The Mariners have had a history with the Rule 5 Draft in recent years. Going back from last year to 2001, we've picked RHP Jose Flores, RHP Kanekoa Texeira, IF Reegie Corona and LHP Jose Lugo (the double dip of '08), RHP R.A. Dickey, RHP Sean White, LHP Luis Gonzalez, and The Rule 5 Kid himself, IF Luis Ugueto. We keep coming back to it even though it's something that, broadly speaking, hasn't done us a great deal of good. Dickey was fun to have around because he was missing a ligament and made great faces while he was pitching, but he posted a -0.1 WAR that year and we ran him out for 112.1 innings. Sean White managed to redeem himself by being worth 0.6 WAR in 2009, but in two other years with the M's he was worth -0.2 in each. Ugueto was actually a positive contributor in his time here because he wasn't bad at fielding or baserunning (this seems as weird to you all as it does to me, but that's what the robot tells me is happening). Texeira, despite his use or misuse, was actually worth 0.2 WAR to us as well. And there you have it. Our most useful addition out of these past ten years of picks is either Texeira or Sean White. Remarkable, isn't it?

Nevertheless, there's something about the Rule 5 draft that always leads me to expect something different. Even with the rules changing to add an additional year before eligibility in both college players and prep/international signings, some level of talent seems to always be available and we're generally picking near the top anyway. Ivan Nova was eligible a few years back, and heck, he was fourth in Rookie of the Year voting this season because people like their wins wins. This year, I was hoping for something like Ryan Flaherty. Flaherty doesn't really have a place in the Cubs system because they, like us, have way too many third base prospects. But Flaherty is a guy who swings a pretty decent left-handed stick, walking fifty times in each of his full seasons of playing and boasting a .462 career slugging percentage. Even if he didn't hold down third for us, or better options presented themselves, he'd done some time as a utility man and could conceivably serve that role for us. We could use a left-handed, bat-first utility guy, I think. It was a pick that made a lot of sense. And Flaherty did get selected. One pick after we picked up LHP Lucas Luetge from the Brewers.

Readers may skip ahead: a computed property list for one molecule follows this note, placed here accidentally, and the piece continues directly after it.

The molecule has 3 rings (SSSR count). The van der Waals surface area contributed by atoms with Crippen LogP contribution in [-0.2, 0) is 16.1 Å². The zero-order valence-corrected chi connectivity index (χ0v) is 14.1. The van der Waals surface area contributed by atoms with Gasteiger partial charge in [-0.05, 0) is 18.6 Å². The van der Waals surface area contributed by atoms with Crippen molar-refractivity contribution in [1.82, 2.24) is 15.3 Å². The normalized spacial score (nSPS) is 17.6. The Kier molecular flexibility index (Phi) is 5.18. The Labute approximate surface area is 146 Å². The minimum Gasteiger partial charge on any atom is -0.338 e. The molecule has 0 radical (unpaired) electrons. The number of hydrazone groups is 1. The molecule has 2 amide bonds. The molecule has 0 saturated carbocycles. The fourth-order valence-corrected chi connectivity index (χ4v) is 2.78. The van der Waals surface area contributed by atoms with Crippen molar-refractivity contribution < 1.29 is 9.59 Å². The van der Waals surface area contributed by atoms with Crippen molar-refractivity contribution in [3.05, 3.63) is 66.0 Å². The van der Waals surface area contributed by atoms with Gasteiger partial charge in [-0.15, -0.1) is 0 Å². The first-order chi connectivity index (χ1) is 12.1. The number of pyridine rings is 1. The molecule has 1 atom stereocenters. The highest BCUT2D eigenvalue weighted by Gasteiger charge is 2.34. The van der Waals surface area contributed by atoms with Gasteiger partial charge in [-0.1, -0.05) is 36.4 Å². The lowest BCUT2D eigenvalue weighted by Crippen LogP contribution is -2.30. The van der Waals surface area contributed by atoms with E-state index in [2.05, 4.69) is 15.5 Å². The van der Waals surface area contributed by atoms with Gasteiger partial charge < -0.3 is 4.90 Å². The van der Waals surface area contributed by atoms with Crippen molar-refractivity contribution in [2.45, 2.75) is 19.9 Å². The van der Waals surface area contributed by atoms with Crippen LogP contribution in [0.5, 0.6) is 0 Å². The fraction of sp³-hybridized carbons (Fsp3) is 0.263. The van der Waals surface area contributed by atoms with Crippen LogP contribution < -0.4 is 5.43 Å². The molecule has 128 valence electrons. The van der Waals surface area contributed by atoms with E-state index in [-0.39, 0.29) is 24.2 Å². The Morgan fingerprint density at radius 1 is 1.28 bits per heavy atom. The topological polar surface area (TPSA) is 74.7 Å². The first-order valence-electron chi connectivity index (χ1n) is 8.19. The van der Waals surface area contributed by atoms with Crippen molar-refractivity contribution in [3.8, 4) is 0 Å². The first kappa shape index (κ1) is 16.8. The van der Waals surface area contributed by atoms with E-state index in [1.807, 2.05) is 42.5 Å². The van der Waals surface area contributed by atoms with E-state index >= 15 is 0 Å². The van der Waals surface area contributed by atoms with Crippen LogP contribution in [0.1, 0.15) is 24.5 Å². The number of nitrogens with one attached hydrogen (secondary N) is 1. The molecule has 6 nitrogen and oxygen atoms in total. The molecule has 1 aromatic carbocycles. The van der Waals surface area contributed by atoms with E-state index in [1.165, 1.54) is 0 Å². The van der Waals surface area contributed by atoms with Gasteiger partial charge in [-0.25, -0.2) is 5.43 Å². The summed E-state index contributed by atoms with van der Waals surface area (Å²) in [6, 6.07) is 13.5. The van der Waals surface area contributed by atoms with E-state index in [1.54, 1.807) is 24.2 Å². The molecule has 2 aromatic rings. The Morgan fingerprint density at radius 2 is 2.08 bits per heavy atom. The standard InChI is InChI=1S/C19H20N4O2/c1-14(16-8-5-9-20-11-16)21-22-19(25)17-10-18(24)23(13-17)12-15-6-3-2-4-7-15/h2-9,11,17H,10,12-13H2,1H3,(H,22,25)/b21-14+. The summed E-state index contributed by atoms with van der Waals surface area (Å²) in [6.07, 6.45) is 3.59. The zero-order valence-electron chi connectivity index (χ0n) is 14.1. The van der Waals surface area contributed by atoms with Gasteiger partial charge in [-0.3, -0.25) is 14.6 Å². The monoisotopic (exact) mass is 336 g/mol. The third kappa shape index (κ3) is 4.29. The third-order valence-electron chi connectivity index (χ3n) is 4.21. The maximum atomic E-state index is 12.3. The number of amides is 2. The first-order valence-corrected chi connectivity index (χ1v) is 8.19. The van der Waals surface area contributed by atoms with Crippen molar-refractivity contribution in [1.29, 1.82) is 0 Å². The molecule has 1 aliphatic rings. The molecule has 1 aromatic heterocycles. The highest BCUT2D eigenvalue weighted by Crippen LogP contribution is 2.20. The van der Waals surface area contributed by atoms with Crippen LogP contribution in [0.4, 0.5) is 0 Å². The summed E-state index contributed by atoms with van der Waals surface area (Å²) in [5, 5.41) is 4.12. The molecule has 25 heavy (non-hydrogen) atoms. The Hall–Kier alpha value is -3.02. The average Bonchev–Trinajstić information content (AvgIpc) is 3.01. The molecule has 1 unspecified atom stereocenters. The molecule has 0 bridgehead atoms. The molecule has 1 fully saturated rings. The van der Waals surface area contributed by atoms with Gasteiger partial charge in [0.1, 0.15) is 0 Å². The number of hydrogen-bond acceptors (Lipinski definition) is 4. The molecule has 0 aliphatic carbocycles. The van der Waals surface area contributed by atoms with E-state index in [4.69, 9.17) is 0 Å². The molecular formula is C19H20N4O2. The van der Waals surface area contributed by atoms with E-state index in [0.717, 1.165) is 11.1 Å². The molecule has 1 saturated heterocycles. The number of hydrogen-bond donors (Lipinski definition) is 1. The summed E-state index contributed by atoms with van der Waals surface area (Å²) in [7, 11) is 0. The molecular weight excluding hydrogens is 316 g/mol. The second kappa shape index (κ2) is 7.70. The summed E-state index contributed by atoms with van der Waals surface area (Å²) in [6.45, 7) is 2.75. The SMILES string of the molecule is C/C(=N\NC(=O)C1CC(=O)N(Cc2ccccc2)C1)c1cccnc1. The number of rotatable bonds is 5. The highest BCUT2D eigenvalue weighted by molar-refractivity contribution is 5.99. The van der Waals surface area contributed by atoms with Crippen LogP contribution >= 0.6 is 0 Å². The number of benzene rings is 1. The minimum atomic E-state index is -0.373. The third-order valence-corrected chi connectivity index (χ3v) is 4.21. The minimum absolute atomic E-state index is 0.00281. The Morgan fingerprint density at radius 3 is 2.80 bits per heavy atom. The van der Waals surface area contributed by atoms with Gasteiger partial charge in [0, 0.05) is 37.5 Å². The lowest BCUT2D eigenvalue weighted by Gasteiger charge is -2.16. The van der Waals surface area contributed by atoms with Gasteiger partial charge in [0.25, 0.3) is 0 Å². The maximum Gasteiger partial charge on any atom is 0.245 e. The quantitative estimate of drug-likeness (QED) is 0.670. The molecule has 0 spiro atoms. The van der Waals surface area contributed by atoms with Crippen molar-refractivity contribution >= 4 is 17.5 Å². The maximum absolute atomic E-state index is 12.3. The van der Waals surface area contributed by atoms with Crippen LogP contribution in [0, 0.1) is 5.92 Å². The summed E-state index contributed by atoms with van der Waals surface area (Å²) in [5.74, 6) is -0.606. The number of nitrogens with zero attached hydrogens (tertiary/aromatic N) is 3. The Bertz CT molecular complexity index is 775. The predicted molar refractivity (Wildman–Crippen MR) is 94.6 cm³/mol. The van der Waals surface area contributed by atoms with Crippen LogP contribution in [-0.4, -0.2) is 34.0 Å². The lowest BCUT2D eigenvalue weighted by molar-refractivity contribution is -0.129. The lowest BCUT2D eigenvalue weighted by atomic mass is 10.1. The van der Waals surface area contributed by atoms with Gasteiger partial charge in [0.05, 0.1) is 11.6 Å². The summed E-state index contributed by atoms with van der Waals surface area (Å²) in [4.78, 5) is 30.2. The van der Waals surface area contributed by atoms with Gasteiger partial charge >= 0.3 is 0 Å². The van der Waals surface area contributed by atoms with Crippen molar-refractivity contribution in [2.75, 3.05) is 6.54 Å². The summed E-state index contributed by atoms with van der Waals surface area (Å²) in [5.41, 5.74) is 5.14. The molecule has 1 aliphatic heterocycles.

Prior to the Rule 5 draft this season, Baseball America posted a list of players that were upside picks, more long-term investments for teams, and a list of near-term players who might be able to contribute in 2012 but don't really have extraordinary potential three, four years down the road. Luetge wasn't featured on either list. To outline his capacities in brief, he has a fastball that runs in the mid-to-high-80s, a curveball that sometimes ranks better than average, and an okay change. He's posted decent K-rates in the recent past and has logged a good 113.0 innings at the double-A level, but he also walks his share of guys and is seen of probably as a left-on-left pitcher in what he brings to the table. If this skillset sounds pretty familiar to you, you might also be familiar with farmhand Brian Moran. Who also had a K/BB of roughly 3.00 in 60+ innings in the Southern League last year. The Mariners have added a player who in a lot of respects is like a player we already had, except a year-and-a-half older and formerly of the Brewers organization, which I suppose has to account for something with this front office. To be clear, I'm not saying that Luetge will be returned before spring training closes as have many other relievers before him. That's not really the point. Luetge could indeed be a decent bullpen arm for us next year and beyond. But the selection of a left-on-left reliever, a needed though slightly redundant part, is one of limited vision. I'm not excited by it. This may mean that I'm some variation on disappointed. Or bored.

But we also lost a guy too. In the minor league phase, the Rangers picked up OF Efrain Nunez, who spent last season in Pulaski batting .291/.367/.507. Nunez was interesting insofar as at the time he was signed, as a switch-hitting power bat out of the Dominican, he was regarded as a real acquisition for us in the international market. He hit .267/.387/.441 his first season in the DSL and was rewarded with a promotion to the AZL where he was pretty horrible. In response to this, the M's demoted him again to the DSL where he was a bit less horrible. After that, this season happened. I don't know that I'm excessively worried given that recent history has developed a trend in which players hit quite well in Pulaski and then don't hit very well in any of their subsequent tours of the minor leagues. Nunez himself might have the same happen to him. But he might also benefit from a change of scenery and use this as an opportunity to re-focus himself in a new organization. That's a whole lot of "ifs" to consider there, but on the whole, I think losing him makes me slightly more nervous than I am in any way comforted by the addition of Luetge. That doesn't seem to be right.